The questioner nailed it – when we talk about our kids, we have to be careful. Share too much and we aren’t believed; we are elitist. Worst of all, if we share the highs, no one believes the lows. We hear, “How can you ever complain? You have it so easy, your child is gifted.” The worst sentence ever: “All children are gifted.” No, they are not, but for those who don’t understand the true meaning and experience of being gifted and 2e, they can’t wrap their minds around the asynchrony our kids experience. So, we have to censor what we share. It’s funny, but in our homes, we don’t always notice how different our kids are. It’s when they enter the world – usually preschool or kindergarten or third grade – that we start to notice just how different our kids are, that we see difference, that they suffer and that they are asked to and expected to conform.  Our kids suffer the pain of this attempted transformation. So, we must monitor what we share and with whom we share it.

“Compare your child to himself” was the other answer I gave the questioner. Achievement and potential should be wrapped up in his desires and abilities, his process of comprehension and completion. While all 2e kids are unique and I often say, “show me one 2e kid, and you’ve shown me one 2e kid,” there are commonalities; challenges with processing speed, working memory and writing. I never say slower processing speed, I refer to this as deeper processing speed. When we consider the amount of detail our satellite dish of a child notices, of course it’s going to take them longer, just like a computer crunching more data. The logical extension is that our data crunchers have a harder time holding this information in their minds, organizing it and recalling it – as working memory assessments require. And the writing. Raise your hand if your 2e child loves to write. I’m guessing only a few, if any of you, raised your hand. Again, the executive functions required to outline the massive amounts of information in 2e brains often make it extraordinarily painful for our kids to try and express themselves via the written word.

The most important thing is to tell your child what it means to be gifted and 2e, and what this means specifically for them. Do they make rapid connections that may be unsettling at times? Are their emotions huge so that they are physically affected by them? Do they get frustrated waiting for others to catch up? Are their interests different and deeper than their peers? Are they a visual learner? An auditory learner? Tell them what this means and the strengths of how they learn. Let them know they aren’t alone even though sometimes it will feel that way and let them know that they can always come to you, that you share some common characteristics. Tell them you love the way they are. Normalize their outlier-ness so they can look at themselves and feel good about their accomplishments and their abilities. Show them the struggle is all part of their success. Do this to counteract the self-harm they inevitably inflict upon themselves when they notice their differences.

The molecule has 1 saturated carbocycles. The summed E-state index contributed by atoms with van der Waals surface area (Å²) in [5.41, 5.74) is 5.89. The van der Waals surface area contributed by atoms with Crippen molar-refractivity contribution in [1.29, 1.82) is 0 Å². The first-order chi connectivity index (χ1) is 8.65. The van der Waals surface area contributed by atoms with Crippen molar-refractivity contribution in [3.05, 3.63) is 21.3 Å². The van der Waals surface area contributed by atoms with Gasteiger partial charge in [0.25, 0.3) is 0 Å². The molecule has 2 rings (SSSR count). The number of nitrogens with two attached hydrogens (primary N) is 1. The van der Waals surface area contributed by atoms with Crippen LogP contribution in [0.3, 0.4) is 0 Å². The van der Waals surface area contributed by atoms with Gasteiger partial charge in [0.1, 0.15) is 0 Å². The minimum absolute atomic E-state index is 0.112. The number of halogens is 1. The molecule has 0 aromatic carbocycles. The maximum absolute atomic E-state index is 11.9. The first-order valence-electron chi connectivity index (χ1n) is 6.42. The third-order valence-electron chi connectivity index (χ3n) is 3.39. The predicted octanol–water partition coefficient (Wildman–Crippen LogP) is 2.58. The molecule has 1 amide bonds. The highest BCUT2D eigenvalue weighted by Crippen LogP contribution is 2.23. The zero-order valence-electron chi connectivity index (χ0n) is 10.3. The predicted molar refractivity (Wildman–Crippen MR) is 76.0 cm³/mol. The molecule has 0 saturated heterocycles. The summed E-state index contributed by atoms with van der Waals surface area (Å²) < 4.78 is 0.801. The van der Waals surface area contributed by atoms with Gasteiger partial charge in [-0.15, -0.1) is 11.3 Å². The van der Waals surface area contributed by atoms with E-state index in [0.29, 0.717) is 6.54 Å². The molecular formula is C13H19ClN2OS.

Part two of the question posed above asked about helping gifted and 2e children build meaningful social relationships “with peers.” That last part is imperative; peers. Who are your child’s peers? Be okay if your child’s peers are not ‘age peers.’ In fact, look for interest peers for your child. And, if your child revels in something alone – be okay with that too, she needs to fill her soul with what she loves before she, as an orange, has to face all those apples again.

We must teach our children to love themselves for who they are and to do that, as their parents, we have to give ourselves permission to allow them to be different. Stay away from snap chat posts, pinterest photos and Instagram images because 2e kids are never “picture perfect” and why in the world would you ever want them to be?

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Julie F. Skolnick M.A., J.D.

Julie F. Skolnick M.A., J.D.

Julie Skolnick, M.A., J.D., is the Founder of With Understanding Comes Calm, LLC, through which she passionately guides parents of gifted and distractible children, mentors 2e adults, and collaborates with and advises educators and professionals on bringing out the best and raising self-confidence in their students and clients.